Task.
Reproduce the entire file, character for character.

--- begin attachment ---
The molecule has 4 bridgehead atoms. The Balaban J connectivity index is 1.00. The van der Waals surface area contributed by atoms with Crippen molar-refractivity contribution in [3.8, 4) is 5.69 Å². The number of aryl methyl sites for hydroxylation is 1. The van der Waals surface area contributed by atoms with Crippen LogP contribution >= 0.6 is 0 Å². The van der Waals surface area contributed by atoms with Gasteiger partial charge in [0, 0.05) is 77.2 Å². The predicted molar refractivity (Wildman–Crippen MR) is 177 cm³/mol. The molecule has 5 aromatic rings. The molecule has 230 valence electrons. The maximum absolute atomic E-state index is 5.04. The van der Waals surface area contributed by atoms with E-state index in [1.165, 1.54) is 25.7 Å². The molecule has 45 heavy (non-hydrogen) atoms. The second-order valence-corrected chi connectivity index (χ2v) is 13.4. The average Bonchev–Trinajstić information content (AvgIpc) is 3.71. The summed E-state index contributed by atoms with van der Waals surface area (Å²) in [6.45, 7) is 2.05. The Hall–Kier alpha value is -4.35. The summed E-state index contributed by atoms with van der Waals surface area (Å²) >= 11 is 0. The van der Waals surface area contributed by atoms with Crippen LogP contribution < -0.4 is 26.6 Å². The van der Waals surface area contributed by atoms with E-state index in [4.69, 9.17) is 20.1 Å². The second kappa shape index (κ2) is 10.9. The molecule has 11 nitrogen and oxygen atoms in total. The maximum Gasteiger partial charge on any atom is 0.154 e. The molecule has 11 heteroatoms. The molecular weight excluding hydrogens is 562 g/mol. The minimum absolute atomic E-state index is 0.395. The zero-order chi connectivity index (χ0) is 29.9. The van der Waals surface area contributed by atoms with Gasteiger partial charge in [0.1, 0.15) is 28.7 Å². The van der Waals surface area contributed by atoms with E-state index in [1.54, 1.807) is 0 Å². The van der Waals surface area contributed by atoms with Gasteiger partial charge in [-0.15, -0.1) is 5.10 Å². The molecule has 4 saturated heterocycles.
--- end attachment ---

The molecule has 4 bridgehead atoms. The Balaban J connectivity index is 1.00. The van der Waals surface area contributed by atoms with Crippen molar-refractivity contribution in [3.8, 4) is 5.69 Å². The number of aryl methyl sites for hydroxylation is 1. The van der Waals surface area contributed by atoms with Crippen LogP contribution >= 0.6 is 0 Å². The van der Waals surface area contributed by atoms with Gasteiger partial charge in [0, 0.05) is 77.2 Å². The predicted molar refractivity (Wildman–Crippen MR) is 177 cm³/mol. The molecule has 5 aromatic rings. The molecule has 230 valence electrons. The maximum absolute atomic E-state index is 5.04. The van der Waals surface area contributed by atoms with E-state index in [1.165, 1.54) is 25.7 Å². The molecule has 45 heavy (non-hydrogen) atoms. The second-order valence-corrected chi connectivity index (χ2v) is 13.4. The average Bonchev–Trinajstić information content (AvgIpc) is 3.71. The summed E-state index contributed by atoms with van der Waals surface area (Å²) in [6.45, 7) is 2.05. The Hall–Kier alpha value is -4.35. The summed E-state index contributed by atoms with van der Waals surface area (Å²) >= 11 is 0. The van der Waals surface area contributed by atoms with Crippen LogP contribution < -0.4 is 26.6 Å². The van der Waals surface area contributed by atoms with E-state index in [4.69, 9.17) is 20.1 Å². The second kappa shape index (κ2) is 10.9. The molecule has 11 nitrogen and oxygen atoms in total. The maximum Gasteiger partial charge on any atom is 0.154 e. The molecule has 11 heteroatoms. The molecular weight excluding hydrogens is 562 g/mol. The minimum absolute atomic E-state index is 0.395. The zero-order chi connectivity index (χ0) is 29.9. The van der Waals surface area contributed by atoms with Gasteiger partial charge in [0.1, 0.15) is 28.7 Å². The van der Waals surface area contributed by atoms with E-state index in [1.54, 1.807) is 0 Å². The van der Waals surface area contributed by atoms with Gasteiger partial charge in [-0.15, -0.1) is 5.10 Å². The molecule has 4 saturated heterocycles.